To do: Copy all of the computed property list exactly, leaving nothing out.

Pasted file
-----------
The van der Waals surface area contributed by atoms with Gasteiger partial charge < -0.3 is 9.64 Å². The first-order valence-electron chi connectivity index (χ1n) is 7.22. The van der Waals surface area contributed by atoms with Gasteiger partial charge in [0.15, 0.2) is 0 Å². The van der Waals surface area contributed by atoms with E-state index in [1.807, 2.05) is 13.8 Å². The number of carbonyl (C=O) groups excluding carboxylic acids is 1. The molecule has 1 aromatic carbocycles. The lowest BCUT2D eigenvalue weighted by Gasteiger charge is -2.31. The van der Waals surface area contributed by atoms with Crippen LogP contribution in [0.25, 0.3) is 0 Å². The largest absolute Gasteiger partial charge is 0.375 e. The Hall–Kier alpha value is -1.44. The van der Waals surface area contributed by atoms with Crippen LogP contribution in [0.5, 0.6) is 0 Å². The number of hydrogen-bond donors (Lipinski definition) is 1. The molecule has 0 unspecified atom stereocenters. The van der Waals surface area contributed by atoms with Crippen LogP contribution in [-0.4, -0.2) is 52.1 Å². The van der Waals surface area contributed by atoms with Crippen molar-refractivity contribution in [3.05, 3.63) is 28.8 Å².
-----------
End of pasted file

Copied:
The van der Waals surface area contributed by atoms with Gasteiger partial charge < -0.3 is 9.64 Å². The first-order valence-electron chi connectivity index (χ1n) is 7.22. The van der Waals surface area contributed by atoms with Gasteiger partial charge in [0.15, 0.2) is 0 Å². The van der Waals surface area contributed by atoms with E-state index in [1.807, 2.05) is 13.8 Å². The number of carbonyl (C=O) groups excluding carboxylic acids is 1. The molecule has 1 aromatic carbocycles. The lowest BCUT2D eigenvalue weighted by Gasteiger charge is -2.31. The van der Waals surface area contributed by atoms with Crippen LogP contribution in [0.25, 0.3) is 0 Å². The largest absolute Gasteiger partial charge is 0.375 e. The Hall–Kier alpha value is -1.44. The van der Waals surface area contributed by atoms with Crippen LogP contribution in [0.5, 0.6) is 0 Å². The number of hydrogen-bond donors (Lipinski definition) is 1. The molecule has 0 unspecified atom stereocenters. The van der Waals surface area contributed by atoms with Crippen LogP contribution in [-0.4, -0.2) is 52.1 Å². The van der Waals surface area contributed by atoms with Crippen molar-refractivity contribution in [3.05, 3.63) is 28.8 Å².